Well, yet another 18 year-old has asked how to price a website at $4500 like other firms when he fears that as an 18-year old he can only get away with $1000. See previous blog entry for his full question.
We’ve had this discussion before, a couple of times in fact, so search through previous blogs and articles on Sitepoint to learn more.
But here’s some thoughts in a nutshell:
1. People buy based on value. It is up to you to be someone who communicates your value in everything you do.
2. What creates a sense of value? All or some combo of the following:
- Focusing on a specific target market, so that the people in that target market see that you know their needs and speak their language better than anyone else.
- Creating a compelling marketing message that includes: the problem you solve, the benefits of your solution, why you are unique, proof that you are unique (e.g. testimonials, case studies).
- Using educational marketing approaches instead of sales pitches. In other words, provide valuable, free information that addresses your prosects’ top issues (e.g. how to make more money).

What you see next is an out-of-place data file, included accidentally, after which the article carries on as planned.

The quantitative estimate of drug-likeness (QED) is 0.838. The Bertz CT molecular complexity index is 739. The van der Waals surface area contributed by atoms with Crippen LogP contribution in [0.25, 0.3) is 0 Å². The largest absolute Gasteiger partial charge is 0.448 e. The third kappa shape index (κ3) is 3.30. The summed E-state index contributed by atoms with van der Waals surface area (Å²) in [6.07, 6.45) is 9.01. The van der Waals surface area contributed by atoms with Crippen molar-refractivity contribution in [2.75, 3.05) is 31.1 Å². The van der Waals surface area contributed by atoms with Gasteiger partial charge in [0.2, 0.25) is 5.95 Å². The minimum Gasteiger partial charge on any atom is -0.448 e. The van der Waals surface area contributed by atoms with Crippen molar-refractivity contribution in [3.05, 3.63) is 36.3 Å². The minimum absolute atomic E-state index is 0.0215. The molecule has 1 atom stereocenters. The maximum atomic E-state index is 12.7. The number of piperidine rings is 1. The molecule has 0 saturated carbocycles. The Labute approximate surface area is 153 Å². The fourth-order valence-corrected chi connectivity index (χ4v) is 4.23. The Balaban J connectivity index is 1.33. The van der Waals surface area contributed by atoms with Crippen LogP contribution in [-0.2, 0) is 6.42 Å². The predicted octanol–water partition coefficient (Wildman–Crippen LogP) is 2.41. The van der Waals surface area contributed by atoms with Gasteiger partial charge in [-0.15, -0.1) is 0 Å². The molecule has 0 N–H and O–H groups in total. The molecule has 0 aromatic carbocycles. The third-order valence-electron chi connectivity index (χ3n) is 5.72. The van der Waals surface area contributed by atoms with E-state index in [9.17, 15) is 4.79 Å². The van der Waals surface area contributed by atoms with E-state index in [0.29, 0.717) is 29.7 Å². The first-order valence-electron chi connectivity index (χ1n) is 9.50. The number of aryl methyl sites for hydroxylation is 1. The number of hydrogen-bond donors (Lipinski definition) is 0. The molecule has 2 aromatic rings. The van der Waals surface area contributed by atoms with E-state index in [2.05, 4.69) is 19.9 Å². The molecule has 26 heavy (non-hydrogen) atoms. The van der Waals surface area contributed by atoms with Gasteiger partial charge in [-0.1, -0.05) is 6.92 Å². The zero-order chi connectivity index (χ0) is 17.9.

- Getting visible in ways that establish you as the “go to” person in your target market. This includes speaking, writing, publicity.
- Presenting yourself as a powerful, competent professional who wants the work but doesn’t need it. Dress great. Videotape yourself in action and get better. Make eye contact. As Brendon Sinclair notes, use an expensive pen (and leather note pad).
- Ask great questions, the kind of questions that show the prospect you know your stuff and understand their issues, and the kind of questions that help the prospect see that they get 10X your fees in value by hiring you.
- When people raise objections to price, be ready with some responses, and be ready to say “no.” I’ve listed objections elsewhere on sitepoint and on my own website.
3. If you don’t believe your stuff is worth $4500 instead of $1000, you’ve already lost. Why is your work worth $4500? Are you sure? Once you are, and can communicate that effectively, you’ll see some improvement.
Here’s a personal note:
When I first started in consulting, I charged about $2500 for a strategic retreat with clients. Now I charge $13000 – $20000 and win 80% of the bids I submit. Partly this is because I’ve followed the advice above, and partly because my business now comes from referral sources who have seen me in action and know what I can do.
So it may be that as you get more confidence and experience, you will figure it out naturally, as I did.
Finally, read SPIN Selling (Rackham) and You Can’t Teach a Kid to Ride a Bicycle at a Seminar (Sandler) this weekend!
Ah, youth! I envy you.